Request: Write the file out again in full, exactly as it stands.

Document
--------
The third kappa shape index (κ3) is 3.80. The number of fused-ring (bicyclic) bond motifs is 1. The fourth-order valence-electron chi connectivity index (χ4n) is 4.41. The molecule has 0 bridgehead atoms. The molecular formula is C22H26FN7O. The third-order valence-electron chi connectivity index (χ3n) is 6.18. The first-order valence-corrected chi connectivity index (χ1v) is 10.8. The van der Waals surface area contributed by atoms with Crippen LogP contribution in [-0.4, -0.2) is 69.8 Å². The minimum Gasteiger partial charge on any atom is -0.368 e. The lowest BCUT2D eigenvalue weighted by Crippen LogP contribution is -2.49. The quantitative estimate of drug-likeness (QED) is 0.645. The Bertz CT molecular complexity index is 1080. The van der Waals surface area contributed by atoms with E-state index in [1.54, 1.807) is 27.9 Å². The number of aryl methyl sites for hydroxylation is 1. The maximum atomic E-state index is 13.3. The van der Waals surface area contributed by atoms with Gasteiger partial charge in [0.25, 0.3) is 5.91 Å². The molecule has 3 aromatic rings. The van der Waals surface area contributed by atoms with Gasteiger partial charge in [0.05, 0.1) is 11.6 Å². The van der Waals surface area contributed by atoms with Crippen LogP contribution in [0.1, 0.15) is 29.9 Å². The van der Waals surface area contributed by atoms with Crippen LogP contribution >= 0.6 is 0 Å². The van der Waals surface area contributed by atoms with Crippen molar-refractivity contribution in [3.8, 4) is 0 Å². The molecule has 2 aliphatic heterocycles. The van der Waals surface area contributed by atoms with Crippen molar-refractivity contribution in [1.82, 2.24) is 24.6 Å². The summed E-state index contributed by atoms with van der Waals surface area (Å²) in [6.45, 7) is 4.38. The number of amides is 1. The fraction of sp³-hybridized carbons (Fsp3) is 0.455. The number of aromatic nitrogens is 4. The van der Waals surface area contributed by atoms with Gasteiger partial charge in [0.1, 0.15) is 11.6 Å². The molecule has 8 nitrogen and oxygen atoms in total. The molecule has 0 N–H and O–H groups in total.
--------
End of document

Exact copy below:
The third kappa shape index (κ3) is 3.80. The number of fused-ring (bicyclic) bond motifs is 1. The fourth-order valence-electron chi connectivity index (χ4n) is 4.41. The molecule has 0 bridgehead atoms. The molecular formula is C22H26FN7O. The third-order valence-electron chi connectivity index (χ3n) is 6.18. The first-order valence-corrected chi connectivity index (χ1v) is 10.8. The van der Waals surface area contributed by atoms with Crippen LogP contribution in [-0.4, -0.2) is 69.8 Å². The minimum Gasteiger partial charge on any atom is -0.368 e. The lowest BCUT2D eigenvalue weighted by Crippen LogP contribution is -2.49. The quantitative estimate of drug-likeness (QED) is 0.645. The Bertz CT molecular complexity index is 1080. The van der Waals surface area contributed by atoms with E-state index in [1.54, 1.807) is 27.9 Å². The number of aryl methyl sites for hydroxylation is 1. The maximum atomic E-state index is 13.3. The van der Waals surface area contributed by atoms with Gasteiger partial charge in [0.25, 0.3) is 5.91 Å². The molecule has 3 aromatic rings. The van der Waals surface area contributed by atoms with Gasteiger partial charge in [0.05, 0.1) is 11.6 Å². The van der Waals surface area contributed by atoms with Crippen LogP contribution in [0.1, 0.15) is 29.9 Å². The van der Waals surface area contributed by atoms with Crippen LogP contribution >= 0.6 is 0 Å². The van der Waals surface area contributed by atoms with Crippen molar-refractivity contribution in [3.8, 4) is 0 Å². The molecule has 2 aliphatic heterocycles. The van der Waals surface area contributed by atoms with Crippen molar-refractivity contribution in [1.82, 2.24) is 24.6 Å². The summed E-state index contributed by atoms with van der Waals surface area (Å²) in [6.45, 7) is 4.38. The number of amides is 1. The fraction of sp³-hybridized carbons (Fsp3) is 0.455. The number of aromatic nitrogens is 4. The van der Waals surface area contributed by atoms with Gasteiger partial charge in [0.1, 0.15) is 11.6 Å². The molecule has 8 nitrogen and oxygen atoms in total. The molecule has 0 N–H and O–H groups in total.